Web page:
Lucky us, now we’re spoilt for choice. Or are we? Choice means the ability to select from a number of possibilities, and where wine’s concerned the number seems to be infinite. Setting aside the pennies, that great restrictor of choice, we are faced with grape varieties and the blending of the same. A single grape wine is something of a rarity, but since the rise of the consorzio in Italy so is the liberal blending of different grapes. As this includes the colour and scent, such uniformity soon induces into the matter of things a characteristic ennui that can only be lightened by a different vendemmia, and even that soon palls. Choice is therefore restricted to switching to a different grape and region. No bad thing perhaps, variety being the so-called spice of life. Yet even there the modern globalized peripatetic oenologist will have stamped his taste on any number of wines so that their identity will be a mere phantom, an illusion of individuality. Certainly the in-house oenologist will leave his own preference on a wine, but there is likely to be honesty in his labour not found in the globe trotting fixer who might give a nod to chips of oak added during the fermentation, micro-oxygenation, or filtration which robs the wine of its soul. Yet sadly some Italians with an eye on marketing, and those risking a flutter, will choose the convenient route and ‘follow the fashion’. A touch of Cabernet here, a dash of barrique there, and a good deal of Bordeaux charm to lure the wine journals, the tea boys of the fourth estate, along with ‘uncle Tom Cobley and all’, seems to have done the trick.

I have to say, Tuscany’s attempts at reproducing a fine French wine was a neat gamble, and their only mistake seems to be in considering it’s worth as much as the real thing. ‘You pays your money’ so the saying goes. Well, fools do. In the same way as one swallow does not make a summer, neither does one vendemmia make a great wine. Not unless you cook the books it doesn’t. Once upon a time, if the vintage was poor, an honest broker like Boscarelli of Montepulciano refused to bottle a bad vintage, and turfed it out as sfuso, or a presentable table wine. In todays boiler pressure world they trade on yesterdays credit knowing the vast majority of punters rarely buy a case of anything, but will remember hearing some wine buff lauding a Brunello, or Barolo, or something like, and take a shot at that.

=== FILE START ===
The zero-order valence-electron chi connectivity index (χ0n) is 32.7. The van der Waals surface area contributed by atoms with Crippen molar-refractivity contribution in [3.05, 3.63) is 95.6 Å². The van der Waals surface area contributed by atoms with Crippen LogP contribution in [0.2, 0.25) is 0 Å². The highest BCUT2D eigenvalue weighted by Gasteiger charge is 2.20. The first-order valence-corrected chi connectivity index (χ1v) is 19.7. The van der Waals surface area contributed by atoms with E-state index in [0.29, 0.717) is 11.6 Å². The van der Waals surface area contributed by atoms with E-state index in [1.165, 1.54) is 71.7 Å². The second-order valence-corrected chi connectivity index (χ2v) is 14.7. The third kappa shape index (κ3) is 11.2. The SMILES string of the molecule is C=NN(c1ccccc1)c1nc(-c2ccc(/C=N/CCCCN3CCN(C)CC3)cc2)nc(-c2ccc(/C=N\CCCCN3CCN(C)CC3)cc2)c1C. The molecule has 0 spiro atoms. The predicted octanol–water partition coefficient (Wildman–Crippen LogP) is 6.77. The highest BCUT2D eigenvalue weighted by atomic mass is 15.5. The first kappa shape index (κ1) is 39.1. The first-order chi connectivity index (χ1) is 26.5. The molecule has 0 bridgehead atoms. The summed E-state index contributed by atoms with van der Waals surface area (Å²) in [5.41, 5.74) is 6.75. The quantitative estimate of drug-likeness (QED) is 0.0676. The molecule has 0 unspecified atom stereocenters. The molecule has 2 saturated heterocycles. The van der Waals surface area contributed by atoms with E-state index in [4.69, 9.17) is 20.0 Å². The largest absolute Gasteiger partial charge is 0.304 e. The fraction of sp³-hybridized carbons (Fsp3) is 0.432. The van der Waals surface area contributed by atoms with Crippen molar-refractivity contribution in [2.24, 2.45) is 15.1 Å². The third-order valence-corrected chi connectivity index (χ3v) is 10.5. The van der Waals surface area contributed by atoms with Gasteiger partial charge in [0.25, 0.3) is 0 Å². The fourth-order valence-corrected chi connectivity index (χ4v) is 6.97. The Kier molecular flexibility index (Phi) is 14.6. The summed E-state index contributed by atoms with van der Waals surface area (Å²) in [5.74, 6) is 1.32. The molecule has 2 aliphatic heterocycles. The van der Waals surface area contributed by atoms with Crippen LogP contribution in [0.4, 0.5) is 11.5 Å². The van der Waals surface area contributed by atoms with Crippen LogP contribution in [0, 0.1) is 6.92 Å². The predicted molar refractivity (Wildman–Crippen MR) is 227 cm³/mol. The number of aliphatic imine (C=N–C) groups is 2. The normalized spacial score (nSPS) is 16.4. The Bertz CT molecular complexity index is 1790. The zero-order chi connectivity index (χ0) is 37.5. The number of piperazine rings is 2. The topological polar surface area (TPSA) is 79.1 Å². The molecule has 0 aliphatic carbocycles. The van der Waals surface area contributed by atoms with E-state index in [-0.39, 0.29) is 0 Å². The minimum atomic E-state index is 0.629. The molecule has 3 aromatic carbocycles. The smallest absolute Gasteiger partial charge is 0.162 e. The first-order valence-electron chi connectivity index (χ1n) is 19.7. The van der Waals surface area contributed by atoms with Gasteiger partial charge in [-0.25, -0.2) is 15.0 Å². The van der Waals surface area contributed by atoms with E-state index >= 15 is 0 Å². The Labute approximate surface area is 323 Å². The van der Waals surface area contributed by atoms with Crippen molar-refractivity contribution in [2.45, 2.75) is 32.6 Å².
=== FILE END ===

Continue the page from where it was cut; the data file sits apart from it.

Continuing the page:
Who would care to say that a 1989 Brunello is better than a 1999 Brunello, or any other such comparison you may make? If they do, they are not comparing like with like. As the ageing process takes place its past cannot be revisited. The history, and the future, are out of balance. In the matter of time you cannot have a foot in one, and a foot in the other, all at the same moment. The superb 89 may not go the distance, and prove humble fare against the 99 it would have knocked for six ten years before. When a wine journalist essays that the produce of a new vintage far exceeds another in quality he is asking you to believe that his memory is infallible, which of course, it isn’t, and sadly for them, they cannot prove that it is. You may well note that Corvinus has asked for a silky smooth, well-matured wine, not the 12 BC Falernian Horace had tucked away at the back of his cellar. ‘Pleasant’ and ‘enjoyable’ are the words they found appropriate to wine; anything more fulsome was excessive. The more eulogistic a wine journalist the more you should take their flannel with a stiff drink. At least there’s no arguing about its pedigree.